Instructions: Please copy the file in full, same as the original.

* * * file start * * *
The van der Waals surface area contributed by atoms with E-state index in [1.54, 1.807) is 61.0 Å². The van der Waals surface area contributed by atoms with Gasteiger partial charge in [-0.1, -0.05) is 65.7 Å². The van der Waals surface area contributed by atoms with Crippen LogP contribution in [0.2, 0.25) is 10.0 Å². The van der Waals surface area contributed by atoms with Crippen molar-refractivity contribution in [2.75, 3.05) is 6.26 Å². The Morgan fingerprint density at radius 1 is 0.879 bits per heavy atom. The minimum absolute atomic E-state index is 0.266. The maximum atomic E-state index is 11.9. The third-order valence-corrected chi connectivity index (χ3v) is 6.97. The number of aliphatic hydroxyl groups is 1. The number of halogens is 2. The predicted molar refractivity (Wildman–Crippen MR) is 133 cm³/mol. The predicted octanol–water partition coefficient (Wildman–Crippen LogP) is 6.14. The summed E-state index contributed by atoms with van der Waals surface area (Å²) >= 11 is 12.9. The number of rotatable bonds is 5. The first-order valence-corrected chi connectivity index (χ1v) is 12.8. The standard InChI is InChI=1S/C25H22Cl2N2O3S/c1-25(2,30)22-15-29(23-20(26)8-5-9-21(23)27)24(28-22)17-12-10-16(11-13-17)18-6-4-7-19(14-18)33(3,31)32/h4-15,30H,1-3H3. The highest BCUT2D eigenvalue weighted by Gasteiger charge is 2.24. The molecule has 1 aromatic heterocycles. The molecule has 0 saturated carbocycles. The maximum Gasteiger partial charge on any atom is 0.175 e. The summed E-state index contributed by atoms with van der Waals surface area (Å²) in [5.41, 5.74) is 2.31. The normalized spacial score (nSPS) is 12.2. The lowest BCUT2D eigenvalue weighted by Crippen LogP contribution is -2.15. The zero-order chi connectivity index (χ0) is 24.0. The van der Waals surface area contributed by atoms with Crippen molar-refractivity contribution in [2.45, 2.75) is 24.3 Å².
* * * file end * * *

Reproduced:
The van der Waals surface area contributed by atoms with E-state index in [1.54, 1.807) is 61.0 Å². The van der Waals surface area contributed by atoms with Gasteiger partial charge in [-0.1, -0.05) is 65.7 Å². The van der Waals surface area contributed by atoms with Crippen LogP contribution in [0.2, 0.25) is 10.0 Å². The van der Waals surface area contributed by atoms with Crippen molar-refractivity contribution in [2.75, 3.05) is 6.26 Å². The Morgan fingerprint density at radius 1 is 0.879 bits per heavy atom. The minimum absolute atomic E-state index is 0.266. The maximum atomic E-state index is 11.9. The third-order valence-corrected chi connectivity index (χ3v) is 6.97. The number of aliphatic hydroxyl groups is 1. The number of halogens is 2. The predicted molar refractivity (Wildman–Crippen MR) is 133 cm³/mol. The predicted octanol–water partition coefficient (Wildman–Crippen LogP) is 6.14. The summed E-state index contributed by atoms with van der Waals surface area (Å²) >= 11 is 12.9. The number of rotatable bonds is 5. The first-order valence-corrected chi connectivity index (χ1v) is 12.8. The standard InChI is InChI=1S/C25H22Cl2N2O3S/c1-25(2,30)22-15-29(23-20(26)8-5-9-21(23)27)24(28-22)17-12-10-16(11-13-17)18-6-4-7-19(14-18)33(3,31)32/h4-15,30H,1-3H3. The highest BCUT2D eigenvalue weighted by Gasteiger charge is 2.24. The molecule has 1 aromatic heterocycles. The molecule has 0 saturated carbocycles. The maximum Gasteiger partial charge on any atom is 0.175 e. The summed E-state index contributed by atoms with van der Waals surface area (Å²) in [5.41, 5.74) is 2.31. The normalized spacial score (nSPS) is 12.2. The lowest BCUT2D eigenvalue weighted by Crippen LogP contribution is -2.15. The zero-order chi connectivity index (χ0) is 24.0. The van der Waals surface area contributed by atoms with Crippen molar-refractivity contribution in [2.45, 2.75) is 24.3 Å².